Responding to and managing refugees’ arrivals: Between institutional centres and informal camps
Self-funded PhD students only
Department of Geography
Applications accepted all year round
The work on this project will:
- investigate the different spaces produced during the most recent refugee ‘crisis’ and examine the relationship between institutional and informal camps
- investigate the procedures of identification, registration and rejection
- identify centres (or other locations) that welcome asylum-seekers; to explore life in such centres
- investigate the production and functioning of makeshift camps and examine their relation with institutional ‘camps’.
More than a million migrants reached Europe seeking asylum in 2015 alone, escaping war, oppression, famine and dictatorial regimes.
Despite a moral obligation and responsibility to offer asylum and protection to those in need, European states’ responses have alternated between reception and assistance, and episodes of refoulement (i.e. turning away asylum seekers, which under international law is illegal) and the erection of border fences and walls (e.g. Hungary).
This project aims to investigate the different spaces (institutional and informal) produced by the current refugee ‘crisis’ and will address the gaps in the European management of this.
The research is situated within the growing interest into the effects and impact of the recent episodes of forced migration. In particular, it will investigate European states’ management of migrants and their asylum applications by examining the different geographies that such management produces.
Indeed, concerns over security have seen European countries increasingly use both old detention facilities and establish new centres where migrants are hosted while their asylum applications are processed.
While these are technically set-up to provide humanitarian support and respond to migrants’ basic needs, these spaces and centres, in different ways, reinforce the logic of ‘emergency’ and often do not offer a proper and efficient integration process.
The logic of emergency with which arrivals have been handled in institutional centres has also led to the emergence of other and very different geographies.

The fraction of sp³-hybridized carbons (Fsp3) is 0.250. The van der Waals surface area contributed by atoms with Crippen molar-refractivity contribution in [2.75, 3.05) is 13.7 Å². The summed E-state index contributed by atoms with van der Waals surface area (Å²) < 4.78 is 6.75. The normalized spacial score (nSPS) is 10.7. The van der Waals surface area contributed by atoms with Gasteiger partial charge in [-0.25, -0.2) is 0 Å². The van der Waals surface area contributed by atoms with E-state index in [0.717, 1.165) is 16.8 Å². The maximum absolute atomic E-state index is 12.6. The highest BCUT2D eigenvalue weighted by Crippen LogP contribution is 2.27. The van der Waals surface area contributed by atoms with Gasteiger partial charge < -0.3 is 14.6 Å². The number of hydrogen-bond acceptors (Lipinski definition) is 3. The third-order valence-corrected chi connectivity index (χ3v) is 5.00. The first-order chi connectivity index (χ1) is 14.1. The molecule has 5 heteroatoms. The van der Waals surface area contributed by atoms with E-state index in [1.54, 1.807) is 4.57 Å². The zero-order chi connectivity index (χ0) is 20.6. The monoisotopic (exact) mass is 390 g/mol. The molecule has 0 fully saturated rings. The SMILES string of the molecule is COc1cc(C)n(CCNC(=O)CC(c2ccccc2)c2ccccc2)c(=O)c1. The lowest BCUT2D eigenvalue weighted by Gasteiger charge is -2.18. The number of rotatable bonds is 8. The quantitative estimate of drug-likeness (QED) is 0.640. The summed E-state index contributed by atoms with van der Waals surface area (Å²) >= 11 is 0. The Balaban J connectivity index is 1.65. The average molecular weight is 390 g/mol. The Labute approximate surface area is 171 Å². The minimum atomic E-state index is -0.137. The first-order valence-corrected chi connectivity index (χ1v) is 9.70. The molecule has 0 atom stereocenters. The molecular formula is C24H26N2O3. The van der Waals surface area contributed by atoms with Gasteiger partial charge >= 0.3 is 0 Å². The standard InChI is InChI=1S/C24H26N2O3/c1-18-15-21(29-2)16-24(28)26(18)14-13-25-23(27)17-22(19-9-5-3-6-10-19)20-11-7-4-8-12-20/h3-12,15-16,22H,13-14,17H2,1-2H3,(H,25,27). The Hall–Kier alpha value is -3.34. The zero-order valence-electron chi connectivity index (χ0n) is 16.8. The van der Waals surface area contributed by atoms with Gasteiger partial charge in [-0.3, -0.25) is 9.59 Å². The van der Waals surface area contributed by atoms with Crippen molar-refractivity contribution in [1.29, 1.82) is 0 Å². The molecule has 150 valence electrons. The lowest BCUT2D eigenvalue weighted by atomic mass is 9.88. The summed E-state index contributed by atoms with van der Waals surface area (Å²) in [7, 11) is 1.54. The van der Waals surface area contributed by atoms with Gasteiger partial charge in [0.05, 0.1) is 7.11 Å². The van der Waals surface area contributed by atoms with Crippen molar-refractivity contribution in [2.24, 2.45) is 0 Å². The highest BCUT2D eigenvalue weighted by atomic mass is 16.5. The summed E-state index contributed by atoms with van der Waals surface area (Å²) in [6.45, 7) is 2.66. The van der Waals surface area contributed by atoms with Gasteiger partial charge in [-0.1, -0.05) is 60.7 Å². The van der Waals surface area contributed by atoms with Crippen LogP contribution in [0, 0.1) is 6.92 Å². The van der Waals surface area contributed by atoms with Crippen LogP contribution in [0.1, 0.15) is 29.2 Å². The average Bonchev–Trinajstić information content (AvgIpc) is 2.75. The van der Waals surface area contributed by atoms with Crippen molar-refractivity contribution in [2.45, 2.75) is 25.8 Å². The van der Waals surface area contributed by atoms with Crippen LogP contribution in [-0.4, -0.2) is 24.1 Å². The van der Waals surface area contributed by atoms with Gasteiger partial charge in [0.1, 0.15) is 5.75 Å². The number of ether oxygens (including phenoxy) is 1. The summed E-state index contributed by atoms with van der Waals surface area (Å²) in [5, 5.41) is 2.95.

Different reception and hospitality centres have become part of greater networks of refugee spaces. Migrants may be redistributed to different centres while they wait for their asylum application to be processed, but also ‘dispersed’ and ‘abandoned’ if their asylum applications are rejected (among others see Garelli and Tazzioli 2016).
In some cases, the lack of integration and/or the inefficiency of the system have resulted in the production of makeshift camps. These are spaces produced by migrants as they wait for an opportunity to regularise their position; get by through informal economies (often exploited or becoming victims or part of criminal networks); or cross a boundary to find fortune in another country or reunite with family members and personal connections. Situations like these have often led to the production of informal settlements in the peripheries of cities or in proximity of borders.
This research is part of a broader engagement within the Department of Geography with the lives and spaces of refugees and the need to find sustainable solutions in forced migration contexts.
- You'll need a good first degree from an internationally recognised university ( first or upper second class or equivalent, depending on your chosen course) or a Master’s degree in geography or related subject area
- In exceptional cases, we may consider equivalent professional experience and/or Qualifications
- English language proficiency at a minimum of IELTS band 6.5 with no component score below 6.0
How to apply
Please contact Dr Diana Martin (email@example.com) to discuss your interest before you apply, quoting the project code.
When you are ready to apply, you can use our online application form and select ‘Geography, Earth and Environmental Sciences’ as the subject area. Make sure you submit a personal statement, proof of your degrees and grades, details of two referees, proof of your English language proficiency (if applicable) and an up-to-date CV.
Please also submit a research proposal (up to 1000 words), which includes:
- An introduction to the topic, including background and context
- Aims and objectives
- Summary and justification of research methods
- Timeline of work
- Anticipated outcomes
Our ‘How to Apply’ page offers further guidance on the PhD application process and writing a research proposal.
Please note, to be considered for this self-funded PhD opportunity you must quote project code GEOG4860219 when applying.